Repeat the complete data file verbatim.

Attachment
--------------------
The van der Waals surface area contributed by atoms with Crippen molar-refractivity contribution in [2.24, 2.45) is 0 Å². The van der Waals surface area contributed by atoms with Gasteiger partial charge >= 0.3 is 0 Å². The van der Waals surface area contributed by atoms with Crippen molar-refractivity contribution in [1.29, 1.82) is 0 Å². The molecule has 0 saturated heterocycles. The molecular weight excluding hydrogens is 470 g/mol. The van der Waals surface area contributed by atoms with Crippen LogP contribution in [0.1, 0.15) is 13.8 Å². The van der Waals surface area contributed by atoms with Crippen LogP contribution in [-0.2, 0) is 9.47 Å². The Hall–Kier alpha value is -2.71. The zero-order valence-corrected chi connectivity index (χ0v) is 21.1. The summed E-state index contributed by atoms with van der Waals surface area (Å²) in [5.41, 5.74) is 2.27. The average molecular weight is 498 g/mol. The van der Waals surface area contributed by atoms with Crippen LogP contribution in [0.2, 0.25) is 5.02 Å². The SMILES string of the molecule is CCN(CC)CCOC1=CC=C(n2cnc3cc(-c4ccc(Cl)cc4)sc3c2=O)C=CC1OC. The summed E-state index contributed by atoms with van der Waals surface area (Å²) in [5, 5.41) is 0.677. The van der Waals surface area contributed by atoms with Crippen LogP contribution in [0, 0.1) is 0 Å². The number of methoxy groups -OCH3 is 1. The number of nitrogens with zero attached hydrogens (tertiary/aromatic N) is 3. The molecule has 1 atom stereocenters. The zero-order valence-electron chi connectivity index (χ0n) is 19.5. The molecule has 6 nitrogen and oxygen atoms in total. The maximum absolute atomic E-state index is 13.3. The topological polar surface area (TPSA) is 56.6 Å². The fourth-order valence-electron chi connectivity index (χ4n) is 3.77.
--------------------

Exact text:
The van der Waals surface area contributed by atoms with Crippen molar-refractivity contribution in [2.24, 2.45) is 0 Å². The van der Waals surface area contributed by atoms with Gasteiger partial charge >= 0.3 is 0 Å². The van der Waals surface area contributed by atoms with Crippen molar-refractivity contribution in [1.29, 1.82) is 0 Å². The molecule has 0 saturated heterocycles. The molecular weight excluding hydrogens is 470 g/mol. The van der Waals surface area contributed by atoms with Crippen LogP contribution in [0.1, 0.15) is 13.8 Å². The van der Waals surface area contributed by atoms with Crippen LogP contribution in [-0.2, 0) is 9.47 Å². The Hall–Kier alpha value is -2.71. The zero-order valence-corrected chi connectivity index (χ0v) is 21.1. The summed E-state index contributed by atoms with van der Waals surface area (Å²) in [5.41, 5.74) is 2.27. The average molecular weight is 498 g/mol. The van der Waals surface area contributed by atoms with Crippen LogP contribution in [0.2, 0.25) is 5.02 Å². The SMILES string of the molecule is CCN(CC)CCOC1=CC=C(n2cnc3cc(-c4ccc(Cl)cc4)sc3c2=O)C=CC1OC. The summed E-state index contributed by atoms with van der Waals surface area (Å²) in [5, 5.41) is 0.677. The van der Waals surface area contributed by atoms with Crippen LogP contribution in [0, 0.1) is 0 Å². The number of methoxy groups -OCH3 is 1. The number of nitrogens with zero attached hydrogens (tertiary/aromatic N) is 3. The molecule has 1 atom stereocenters. The zero-order valence-electron chi connectivity index (χ0n) is 19.5. The molecule has 6 nitrogen and oxygen atoms in total. The maximum absolute atomic E-state index is 13.3. The topological polar surface area (TPSA) is 56.6 Å². The fourth-order valence-electron chi connectivity index (χ4n) is 3.77.